38 Oxley Road


On a very very nondescript road in the gray labyrinth of central Singapore lies a very nondescript metal off-white wall. The off-white wall with its two empty and echoing sentry guard posts quietly whispers “Look but don’t touch. Move along”. Beyond that motionless and tiring metal white wall lies a quite quite nondescript house with a topping of Singaporean history and a simmering hotpot of sibling rivalry bubbling up inside.

So let’s talk about that house that resides at 38 Oxley Road.

To do so you need a brief history lesson of modern Singapore. Complicated country histories usually starts off with the United Kingdom and so, as they were prone to do, the UK found Singapore in 1819 and proclaimed it at as their own. In 1963 Singapore joined the Malaysian Federation (telling England to get lost), then got independence in 1965. Lee Kuan Yew was the man who started off Singapore and modern Singapore today is pretty much down to him. That’s about it. There’s more but I’m not getting into it. So there.

Lee Kuan Yew lived at 38 Oxley Road from 1940 until his death in 2015. A topping of Singaporean history may be too delicate a description; a hefty bucket of history gravy covers this house from the roof down to its foundations.

Lee Hsien Loong, the current Prime Minister of Singapore, is the son of Lee Kuan Yew.

Basically in the Summer of 2017 38 Oxley Road became the epicentre of a shitstorm sibling argument (between Lee Hsien Loong, his brother, and his sister, and some in-laws thrown in for good measure) about whether to demolish it or leave it as is. Because it gets all so very complicated after that (and before that), here’s the Wikipedia entry detailing the whole saga that led up to the great sibling war of late July 1017. Its long but read it for the loops of drama :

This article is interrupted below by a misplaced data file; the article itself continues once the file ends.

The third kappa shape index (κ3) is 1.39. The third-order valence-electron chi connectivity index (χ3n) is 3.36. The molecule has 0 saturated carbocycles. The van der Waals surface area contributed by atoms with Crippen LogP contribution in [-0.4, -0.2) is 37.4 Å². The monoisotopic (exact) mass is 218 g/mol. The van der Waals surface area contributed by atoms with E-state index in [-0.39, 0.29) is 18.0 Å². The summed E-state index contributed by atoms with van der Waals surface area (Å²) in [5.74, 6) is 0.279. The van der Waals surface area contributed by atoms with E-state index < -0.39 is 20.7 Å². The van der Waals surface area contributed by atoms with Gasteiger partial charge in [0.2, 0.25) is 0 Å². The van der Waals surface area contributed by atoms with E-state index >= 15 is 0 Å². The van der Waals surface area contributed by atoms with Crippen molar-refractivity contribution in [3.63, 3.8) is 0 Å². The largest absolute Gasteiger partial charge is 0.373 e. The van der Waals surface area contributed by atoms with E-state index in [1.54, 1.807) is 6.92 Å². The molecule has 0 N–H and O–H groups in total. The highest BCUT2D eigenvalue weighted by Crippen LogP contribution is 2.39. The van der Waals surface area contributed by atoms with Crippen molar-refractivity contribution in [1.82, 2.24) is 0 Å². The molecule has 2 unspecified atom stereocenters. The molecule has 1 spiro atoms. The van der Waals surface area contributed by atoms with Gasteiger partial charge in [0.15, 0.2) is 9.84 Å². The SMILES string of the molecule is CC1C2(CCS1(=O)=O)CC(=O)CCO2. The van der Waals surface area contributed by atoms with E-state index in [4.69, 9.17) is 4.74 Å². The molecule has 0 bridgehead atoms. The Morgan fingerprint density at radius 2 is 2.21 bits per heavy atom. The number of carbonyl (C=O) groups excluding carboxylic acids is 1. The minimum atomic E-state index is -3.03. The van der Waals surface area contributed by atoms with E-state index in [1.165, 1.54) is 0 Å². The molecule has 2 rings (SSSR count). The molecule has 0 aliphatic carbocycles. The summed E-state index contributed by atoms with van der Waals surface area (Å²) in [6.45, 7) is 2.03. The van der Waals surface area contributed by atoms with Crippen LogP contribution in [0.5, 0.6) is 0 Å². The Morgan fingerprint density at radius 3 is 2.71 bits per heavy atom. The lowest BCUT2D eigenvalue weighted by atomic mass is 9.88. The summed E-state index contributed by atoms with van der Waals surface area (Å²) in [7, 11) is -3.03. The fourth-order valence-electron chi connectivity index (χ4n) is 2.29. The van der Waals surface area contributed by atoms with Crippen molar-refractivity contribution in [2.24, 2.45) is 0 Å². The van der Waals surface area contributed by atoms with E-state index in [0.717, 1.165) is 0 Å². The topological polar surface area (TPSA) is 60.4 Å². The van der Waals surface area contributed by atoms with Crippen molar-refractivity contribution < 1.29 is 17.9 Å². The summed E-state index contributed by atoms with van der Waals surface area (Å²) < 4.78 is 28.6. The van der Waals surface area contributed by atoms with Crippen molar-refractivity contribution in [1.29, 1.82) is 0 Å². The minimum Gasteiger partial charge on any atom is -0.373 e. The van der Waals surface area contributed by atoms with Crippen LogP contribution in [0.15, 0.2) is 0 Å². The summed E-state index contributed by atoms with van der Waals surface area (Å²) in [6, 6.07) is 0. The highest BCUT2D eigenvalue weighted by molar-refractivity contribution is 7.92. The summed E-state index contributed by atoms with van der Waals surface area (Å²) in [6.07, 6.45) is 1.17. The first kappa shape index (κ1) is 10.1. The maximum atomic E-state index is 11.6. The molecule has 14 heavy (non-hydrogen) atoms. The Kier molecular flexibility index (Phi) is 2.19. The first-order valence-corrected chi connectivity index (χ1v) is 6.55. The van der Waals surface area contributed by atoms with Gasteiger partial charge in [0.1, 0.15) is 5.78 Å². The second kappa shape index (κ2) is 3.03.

The house was subject to a government deliberation of whether to conserve the house for historical reasons in 2011. Lee Kuan Yew had met with Cabinet then and made known his preferred conditions if the house was to be preserved, if the cabinet were set on going against his personal wish. In documents released by the Prime Minister’s Office, Ho Ching, wife of Lee Hsien Loong, emailed the family in early 2012 with detailed plans about how the house would be renovated. Ho said that if there were objections to renting out the house after it was renovated, Lee Hsien Loong’s family could move in with Dr Lee Wei Ling.[3] Development application from Urban Renewal Board was granted in April that year. Lee Kuan Yew had also amended two subsequent versions of his will to remove a previous demolition clause.

In September 2012, Lee Kuan Yew was under the impression that the cabinet had decided on gazetting the house and wrote to his lawyer Kwa Kim Li: “Although it has been gazetted as a heritage house it is still mine as owner… Cabinet has opposed tearing it down and rebuilding, because 2 PMs have lived in the house, me and Loong.”[4] His lawyer checked and informed him it was not true that the house has been gazetted.

A final will was made in 2013, to reinstate an equal share among his children, the will is a reversion to the first will, with the demolition clause drafted by his daughter-in-law Lee Suet Fern. In documents shown by the siblings, Lee Kuan Yew initialed directly beneath the demolition clause and he personally drafted an additional codicil to his will on January 2014, which they claim was witnessed by his secretary and bodyguard.[5] Lee Hsien Yang and Lee Wei Ling were also made the legal executors of the Estate of Lee Kuan Yew.

After Lee Kuan Yew’s death, the will was read in April 2015. Lee’s estate was divided equally between the 3 siblings, the Oxley house was inherited by his eldest son, with a clause for Lee Wei Ling to stay in it for as long as she desires. Lee Hsien Loong believed the final will was made without full knowledge of elder Lee, but did not pursue the issue through legal channels.[6] Instead, he raised the issue to his deputy Prime Minister Teo Chee Hean about doubts on drafting of the last will in 23 April 2015. Probate on the Will was granted in 6 October 2015 without objections.[7]